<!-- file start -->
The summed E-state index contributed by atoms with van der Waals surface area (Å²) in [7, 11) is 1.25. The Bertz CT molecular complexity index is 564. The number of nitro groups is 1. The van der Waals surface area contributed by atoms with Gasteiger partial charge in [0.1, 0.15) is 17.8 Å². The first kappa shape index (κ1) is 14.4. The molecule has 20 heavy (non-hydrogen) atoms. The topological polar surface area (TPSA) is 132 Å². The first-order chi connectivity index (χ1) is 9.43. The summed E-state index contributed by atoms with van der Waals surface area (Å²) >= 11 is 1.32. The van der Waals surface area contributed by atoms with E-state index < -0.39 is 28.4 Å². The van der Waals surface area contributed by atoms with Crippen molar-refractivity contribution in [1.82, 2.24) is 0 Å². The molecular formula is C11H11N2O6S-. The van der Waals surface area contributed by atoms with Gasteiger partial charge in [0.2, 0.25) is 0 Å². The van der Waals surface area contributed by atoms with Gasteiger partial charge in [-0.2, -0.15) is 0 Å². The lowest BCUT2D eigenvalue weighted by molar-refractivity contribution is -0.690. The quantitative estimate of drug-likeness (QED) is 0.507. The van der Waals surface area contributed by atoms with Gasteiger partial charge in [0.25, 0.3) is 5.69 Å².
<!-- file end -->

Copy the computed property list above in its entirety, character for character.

The summed E-state index contributed by atoms with van der Waals surface area (Å²) in [7, 11) is 1.25. The Bertz CT molecular complexity index is 564. The number of nitro groups is 1. The van der Waals surface area contributed by atoms with Gasteiger partial charge in [0.1, 0.15) is 17.8 Å². The first kappa shape index (κ1) is 14.4. The molecule has 20 heavy (non-hydrogen) atoms. The topological polar surface area (TPSA) is 132 Å². The first-order chi connectivity index (χ1) is 9.43. The summed E-state index contributed by atoms with van der Waals surface area (Å²) >= 11 is 1.32. The van der Waals surface area contributed by atoms with E-state index < -0.39 is 28.4 Å². The van der Waals surface area contributed by atoms with Crippen molar-refractivity contribution in [1.82, 2.24) is 0 Å². The molecular formula is C11H11N2O6S-. The van der Waals surface area contributed by atoms with Gasteiger partial charge in [0.2, 0.25) is 0 Å². The van der Waals surface area contributed by atoms with Gasteiger partial charge in [-0.2, -0.15) is 0 Å². The lowest BCUT2D eigenvalue weighted by molar-refractivity contribution is -0.690. The quantitative estimate of drug-likeness (QED) is 0.507. The van der Waals surface area contributed by atoms with Gasteiger partial charge in [0.25, 0.3) is 5.69 Å².